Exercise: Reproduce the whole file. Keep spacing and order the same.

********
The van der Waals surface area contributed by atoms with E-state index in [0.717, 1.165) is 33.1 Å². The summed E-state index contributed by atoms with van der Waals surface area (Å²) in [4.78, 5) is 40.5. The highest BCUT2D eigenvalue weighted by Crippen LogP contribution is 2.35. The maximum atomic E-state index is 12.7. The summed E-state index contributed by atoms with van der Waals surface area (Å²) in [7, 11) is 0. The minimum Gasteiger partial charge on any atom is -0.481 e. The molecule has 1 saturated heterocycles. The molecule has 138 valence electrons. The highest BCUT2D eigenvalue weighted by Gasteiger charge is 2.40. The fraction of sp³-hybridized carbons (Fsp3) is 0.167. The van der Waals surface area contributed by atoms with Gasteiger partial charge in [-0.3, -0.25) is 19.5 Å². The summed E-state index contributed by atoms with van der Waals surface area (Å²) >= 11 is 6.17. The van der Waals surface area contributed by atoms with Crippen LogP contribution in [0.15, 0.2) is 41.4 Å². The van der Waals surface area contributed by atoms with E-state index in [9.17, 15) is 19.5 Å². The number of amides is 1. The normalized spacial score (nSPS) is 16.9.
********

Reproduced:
The van der Waals surface area contributed by atoms with E-state index in [0.717, 1.165) is 33.1 Å². The summed E-state index contributed by atoms with van der Waals surface area (Å²) in [4.78, 5) is 40.5. The highest BCUT2D eigenvalue weighted by Crippen LogP contribution is 2.35. The maximum atomic E-state index is 12.7. The summed E-state index contributed by atoms with van der Waals surface area (Å²) in [7, 11) is 0. The minimum Gasteiger partial charge on any atom is -0.481 e. The molecule has 1 saturated heterocycles. The molecule has 138 valence electrons. The highest BCUT2D eigenvalue weighted by Gasteiger charge is 2.40. The fraction of sp³-hybridized carbons (Fsp3) is 0.167. The van der Waals surface area contributed by atoms with Gasteiger partial charge in [-0.3, -0.25) is 19.5 Å². The summed E-state index contributed by atoms with van der Waals surface area (Å²) >= 11 is 6.17. The van der Waals surface area contributed by atoms with Crippen LogP contribution in [0.15, 0.2) is 41.4 Å². The van der Waals surface area contributed by atoms with E-state index in [9.17, 15) is 19.5 Å². The number of amides is 1. The normalized spacial score (nSPS) is 16.9.